As the 19th Amendment celebrates its 100th anniversary, political science’s Corrine McConnaughy examines the legacy of the women’s voting rights revolution.
To mark the 100th anniversary of the 19th Amendment, which barred sex-based discrimination in voting rights, CCAS Spotlight spoke to Associate Professor of Political Science Corrine McConnaughy, an expert on gender and race in American politics and the author of The Woman Suffrage Movement in America: A Reassessment. McConnaughy discussed the history of the suffrage movement, the myths behind the 19th Amendment and how the lessons of the voting rights landmark still resonate a century later.
Q: Take us back to 1920 and set the historical stage for the 19th Amendment. What did the political landscape look like for women’s suffrage?
A: A lot of people don’t realize that well before the 19th Amendment, there were plenty of American women who already had the right to vote. The 19th Amendment did not grant women the right to vote. It prohibited the states from using sex as a disqualifier in who had the right to vote. In 1890, Wyoming was the first state to come into the union with the right to vote for women. In 1893, Colorado adopted woman suffrage into its existing state constitution. Then woman suffrage marched west to east to large, established states like Illinois. And an even larger number of states gave women limited voting rights. They couldn't necessarily vote for the highest offices, but they voted on school- and tax-issues and municipal elections, which, in that era, was not a small thing.
Q: So women had a voice in American politics even before they had a vote?
A: Women were doing politics since before the founding of the country. Women figured out how to influence politics while they were still mostly excluded from electoral politics; they had a voice in how their communities made decisions, how resources were used, how public goods were provided and on and on. In the 1800s, you would find women affecting politics through literary societies and sewing societies. For example, a women's sewing society might raise the funds to buy the land for a town cemetery. Women couldn’t enter the political world as voters, but, at that time, we saw women engaged in organized, collective, interest group politics.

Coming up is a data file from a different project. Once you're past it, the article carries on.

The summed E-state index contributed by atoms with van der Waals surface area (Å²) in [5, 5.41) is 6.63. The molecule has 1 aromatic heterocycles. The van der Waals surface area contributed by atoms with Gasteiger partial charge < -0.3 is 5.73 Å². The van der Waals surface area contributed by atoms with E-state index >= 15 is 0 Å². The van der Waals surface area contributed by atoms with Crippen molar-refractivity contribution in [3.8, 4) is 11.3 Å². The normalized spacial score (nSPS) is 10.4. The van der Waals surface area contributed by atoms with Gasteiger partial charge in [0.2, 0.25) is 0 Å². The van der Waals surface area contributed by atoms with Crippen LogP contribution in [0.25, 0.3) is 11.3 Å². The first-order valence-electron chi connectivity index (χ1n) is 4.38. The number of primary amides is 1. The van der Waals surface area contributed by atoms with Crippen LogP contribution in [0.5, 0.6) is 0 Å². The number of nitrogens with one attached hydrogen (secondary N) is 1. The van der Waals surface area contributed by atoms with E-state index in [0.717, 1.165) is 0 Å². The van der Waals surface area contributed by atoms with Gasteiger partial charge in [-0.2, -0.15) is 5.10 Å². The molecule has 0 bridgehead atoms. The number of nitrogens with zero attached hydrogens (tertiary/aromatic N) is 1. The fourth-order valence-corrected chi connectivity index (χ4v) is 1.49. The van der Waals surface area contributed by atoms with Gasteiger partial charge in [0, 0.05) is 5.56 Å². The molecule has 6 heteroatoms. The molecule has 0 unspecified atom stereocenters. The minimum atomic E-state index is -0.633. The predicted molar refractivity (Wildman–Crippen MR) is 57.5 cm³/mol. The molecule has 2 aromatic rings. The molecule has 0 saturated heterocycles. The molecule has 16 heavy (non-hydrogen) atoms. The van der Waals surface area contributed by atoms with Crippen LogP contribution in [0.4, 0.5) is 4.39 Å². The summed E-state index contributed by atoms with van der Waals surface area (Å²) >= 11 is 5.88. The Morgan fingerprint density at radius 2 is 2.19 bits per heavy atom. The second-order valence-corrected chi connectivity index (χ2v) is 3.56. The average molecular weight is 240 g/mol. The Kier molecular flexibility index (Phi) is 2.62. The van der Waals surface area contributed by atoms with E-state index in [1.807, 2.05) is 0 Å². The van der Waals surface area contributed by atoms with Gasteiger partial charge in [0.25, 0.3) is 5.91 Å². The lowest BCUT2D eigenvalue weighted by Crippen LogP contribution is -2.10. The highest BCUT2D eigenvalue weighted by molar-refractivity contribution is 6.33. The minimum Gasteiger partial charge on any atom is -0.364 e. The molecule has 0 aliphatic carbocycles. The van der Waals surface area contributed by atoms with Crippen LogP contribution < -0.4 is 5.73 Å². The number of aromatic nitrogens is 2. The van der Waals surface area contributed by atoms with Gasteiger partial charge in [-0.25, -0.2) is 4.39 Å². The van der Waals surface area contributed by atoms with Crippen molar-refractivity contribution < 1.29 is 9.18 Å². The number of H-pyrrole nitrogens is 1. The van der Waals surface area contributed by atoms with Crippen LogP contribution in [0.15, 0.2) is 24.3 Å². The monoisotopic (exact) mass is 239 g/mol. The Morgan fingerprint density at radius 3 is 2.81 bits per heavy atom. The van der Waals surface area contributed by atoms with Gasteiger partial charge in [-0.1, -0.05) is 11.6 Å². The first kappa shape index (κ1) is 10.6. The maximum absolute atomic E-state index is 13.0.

Q: You wrote an op-ed for the Washington Post on the fight for voting rights titled “Forget Susan B. Anthony.” What did you mean?
A: Obviously I’m not saying Susan B. Anthony wasn’t crucially important for the suffrage cause. But a singular focus on any political figure associated with the movement leaves out big pieces of the puzzle. Women on the ground in the states were plugged into political spheres. They were making alignments with other movements, who discovered how to make politicians responsive. We get to the 19th Amendment through their practices of coalition politics between the suffrage movement and important constituencies of existing male voters, like farmers’ organizations and labor unions. This is not to discount the amazing work that suffragists did. These women were political forces to be reckoned with. But part of their skill was coalition building with groups that already had political power and could be brought over to the side of woman suffrage.
Q: What changes in 1920 when the 19th Amendment is ratified?
A: Well, first let’s talk about what doesn’t change. The federal amendment says that the right to vote can't be abridged or denied on the basis of sex. But there are plenty of women who were still left out because states used racial qualifications and literacy qualifications and even poll taxes to prevent women from voting. Native American women were left out. Most black women were left out. So for many women, nothing changed. But for other women, the amendment gave them a formal voice and allowed them to be fully-integrated into politics. In some sense, they had a new identity as fully-included citizens.
Q: And do women then have an immediate electoral impact?
A: It’s a mistake—then as now—to look at women as a single monolithic voting bloc. With the 19th Amendment, women come into the electorate but without loyalty as a group to a particular party. Teddy Roosevelt’s Progressive Party ticket was the first nationally viable one to put woman suffrage on their agenda. But by 1916, all of the national parties had adapted in one way or another to the inclusion of women. In some reform movements—the temperance movement or abolition, for example—women organized explicitly as women, but that doesn’t mean women, generally, were committed to those issues. Women don't do politics united by their womanhood. Flip that idea on its head: Do we think that men make voting decisions based on unified manhood? For some voters—men or women—gender identity may be a salient voting issue, but not for everyone.
Q: When we celebrate the anniversary of the 19th Amendment, what should we actually be celebrating?
A: The real lesson of the 19th Amendment, what we are really celebrating, is the story of regular citizens’ engagement in the political system. This was a story of real grassroots politics. It was the story of a big change in what American democracy looked like because of massive involvement of ordinary people in making it so.